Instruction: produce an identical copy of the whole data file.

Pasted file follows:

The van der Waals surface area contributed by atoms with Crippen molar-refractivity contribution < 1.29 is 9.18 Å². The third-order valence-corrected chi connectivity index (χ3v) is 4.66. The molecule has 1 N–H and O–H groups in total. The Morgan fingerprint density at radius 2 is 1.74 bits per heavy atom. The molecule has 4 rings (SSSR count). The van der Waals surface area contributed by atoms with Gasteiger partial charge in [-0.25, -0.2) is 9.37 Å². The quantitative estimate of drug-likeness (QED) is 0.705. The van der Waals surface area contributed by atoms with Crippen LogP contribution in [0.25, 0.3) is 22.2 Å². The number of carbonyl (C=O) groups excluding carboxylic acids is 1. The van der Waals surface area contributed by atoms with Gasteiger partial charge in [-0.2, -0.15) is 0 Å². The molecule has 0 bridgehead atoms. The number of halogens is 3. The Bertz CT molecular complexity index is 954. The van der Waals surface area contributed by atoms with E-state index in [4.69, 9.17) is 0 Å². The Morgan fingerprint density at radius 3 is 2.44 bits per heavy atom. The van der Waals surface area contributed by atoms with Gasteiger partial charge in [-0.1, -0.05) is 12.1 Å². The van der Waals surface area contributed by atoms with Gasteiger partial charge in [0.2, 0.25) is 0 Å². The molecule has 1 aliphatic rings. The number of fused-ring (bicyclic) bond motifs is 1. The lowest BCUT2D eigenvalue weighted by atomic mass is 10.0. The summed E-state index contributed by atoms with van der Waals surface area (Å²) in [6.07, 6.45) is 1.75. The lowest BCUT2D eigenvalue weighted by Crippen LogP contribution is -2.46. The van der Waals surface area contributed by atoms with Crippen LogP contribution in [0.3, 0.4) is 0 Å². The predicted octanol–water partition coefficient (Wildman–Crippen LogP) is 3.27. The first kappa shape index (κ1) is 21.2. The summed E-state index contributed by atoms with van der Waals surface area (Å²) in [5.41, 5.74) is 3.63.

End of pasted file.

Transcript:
The van der Waals surface area contributed by atoms with Crippen molar-refractivity contribution < 1.29 is 9.18 Å². The third-order valence-corrected chi connectivity index (χ3v) is 4.66. The molecule has 1 N–H and O–H groups in total. The Morgan fingerprint density at radius 2 is 1.74 bits per heavy atom. The molecule has 4 rings (SSSR count). The van der Waals surface area contributed by atoms with Gasteiger partial charge in [-0.25, -0.2) is 9.37 Å². The quantitative estimate of drug-likeness (QED) is 0.705. The van der Waals surface area contributed by atoms with Crippen LogP contribution in [0.25, 0.3) is 22.2 Å². The number of carbonyl (C=O) groups excluding carboxylic acids is 1. The van der Waals surface area contributed by atoms with Gasteiger partial charge in [-0.2, -0.15) is 0 Å². The molecule has 0 bridgehead atoms. The number of halogens is 3. The Bertz CT molecular complexity index is 954. The van der Waals surface area contributed by atoms with E-state index in [4.69, 9.17) is 0 Å². The Morgan fingerprint density at radius 3 is 2.44 bits per heavy atom. The van der Waals surface area contributed by atoms with Gasteiger partial charge in [-0.1, -0.05) is 12.1 Å². The van der Waals surface area contributed by atoms with Gasteiger partial charge in [0.2, 0.25) is 0 Å². The molecule has 1 aliphatic rings. The number of fused-ring (bicyclic) bond motifs is 1. The lowest BCUT2D eigenvalue weighted by atomic mass is 10.0. The summed E-state index contributed by atoms with van der Waals surface area (Å²) in [6.07, 6.45) is 1.75. The lowest BCUT2D eigenvalue weighted by Crippen LogP contribution is -2.46. The van der Waals surface area contributed by atoms with Crippen LogP contribution in [0.3, 0.4) is 0 Å². The predicted octanol–water partition coefficient (Wildman–Crippen LogP) is 3.27. The first kappa shape index (κ1) is 21.2. The summed E-state index contributed by atoms with van der Waals surface area (Å²) in [5.41, 5.74) is 3.63.